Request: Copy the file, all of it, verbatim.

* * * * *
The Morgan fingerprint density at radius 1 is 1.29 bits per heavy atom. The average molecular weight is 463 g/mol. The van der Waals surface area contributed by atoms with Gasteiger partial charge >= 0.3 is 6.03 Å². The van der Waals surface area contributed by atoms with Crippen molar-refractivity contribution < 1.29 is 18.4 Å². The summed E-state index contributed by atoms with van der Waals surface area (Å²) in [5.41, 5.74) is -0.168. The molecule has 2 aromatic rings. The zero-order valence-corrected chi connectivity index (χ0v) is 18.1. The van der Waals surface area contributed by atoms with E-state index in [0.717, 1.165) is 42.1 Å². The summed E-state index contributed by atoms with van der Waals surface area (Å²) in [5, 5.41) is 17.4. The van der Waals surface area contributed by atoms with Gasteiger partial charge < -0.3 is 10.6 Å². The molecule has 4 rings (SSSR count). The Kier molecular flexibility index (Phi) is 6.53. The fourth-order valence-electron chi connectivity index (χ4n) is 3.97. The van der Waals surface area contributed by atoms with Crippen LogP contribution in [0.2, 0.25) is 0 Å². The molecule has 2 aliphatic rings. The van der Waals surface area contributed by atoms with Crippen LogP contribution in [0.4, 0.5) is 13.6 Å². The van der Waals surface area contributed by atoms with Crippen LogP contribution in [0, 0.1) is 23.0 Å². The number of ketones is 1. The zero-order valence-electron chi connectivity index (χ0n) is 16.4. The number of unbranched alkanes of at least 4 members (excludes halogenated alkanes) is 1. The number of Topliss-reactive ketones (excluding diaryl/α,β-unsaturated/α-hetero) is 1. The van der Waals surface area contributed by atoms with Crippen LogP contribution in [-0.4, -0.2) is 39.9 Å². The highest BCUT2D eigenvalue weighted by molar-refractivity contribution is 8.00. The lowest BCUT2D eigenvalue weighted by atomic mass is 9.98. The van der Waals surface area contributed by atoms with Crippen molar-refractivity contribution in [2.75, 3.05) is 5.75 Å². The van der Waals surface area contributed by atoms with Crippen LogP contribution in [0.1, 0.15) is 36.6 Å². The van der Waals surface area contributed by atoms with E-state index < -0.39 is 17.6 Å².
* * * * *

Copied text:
The Morgan fingerprint density at radius 1 is 1.29 bits per heavy atom. The average molecular weight is 463 g/mol. The van der Waals surface area contributed by atoms with Gasteiger partial charge >= 0.3 is 6.03 Å². The van der Waals surface area contributed by atoms with Crippen molar-refractivity contribution < 1.29 is 18.4 Å². The summed E-state index contributed by atoms with van der Waals surface area (Å²) in [5.41, 5.74) is -0.168. The molecule has 2 aromatic rings. The zero-order valence-corrected chi connectivity index (χ0v) is 18.1. The van der Waals surface area contributed by atoms with E-state index in [0.717, 1.165) is 42.1 Å². The summed E-state index contributed by atoms with van der Waals surface area (Å²) in [5, 5.41) is 17.4. The van der Waals surface area contributed by atoms with Gasteiger partial charge < -0.3 is 10.6 Å². The molecule has 4 rings (SSSR count). The Kier molecular flexibility index (Phi) is 6.53. The fourth-order valence-electron chi connectivity index (χ4n) is 3.97. The van der Waals surface area contributed by atoms with Crippen LogP contribution in [0.2, 0.25) is 0 Å². The molecule has 2 aliphatic rings. The van der Waals surface area contributed by atoms with Crippen LogP contribution in [0.4, 0.5) is 13.6 Å². The van der Waals surface area contributed by atoms with Crippen LogP contribution in [0, 0.1) is 23.0 Å². The number of ketones is 1. The zero-order valence-electron chi connectivity index (χ0n) is 16.4. The number of unbranched alkanes of at least 4 members (excludes halogenated alkanes) is 1. The number of Topliss-reactive ketones (excluding diaryl/α,β-unsaturated/α-hetero) is 1. The van der Waals surface area contributed by atoms with Crippen LogP contribution in [-0.4, -0.2) is 39.9 Å². The highest BCUT2D eigenvalue weighted by molar-refractivity contribution is 8.00. The lowest BCUT2D eigenvalue weighted by atomic mass is 9.98. The van der Waals surface area contributed by atoms with Crippen molar-refractivity contribution in [2.75, 3.05) is 5.75 Å². The van der Waals surface area contributed by atoms with Crippen LogP contribution in [0.1, 0.15) is 36.6 Å². The van der Waals surface area contributed by atoms with E-state index < -0.39 is 17.6 Å².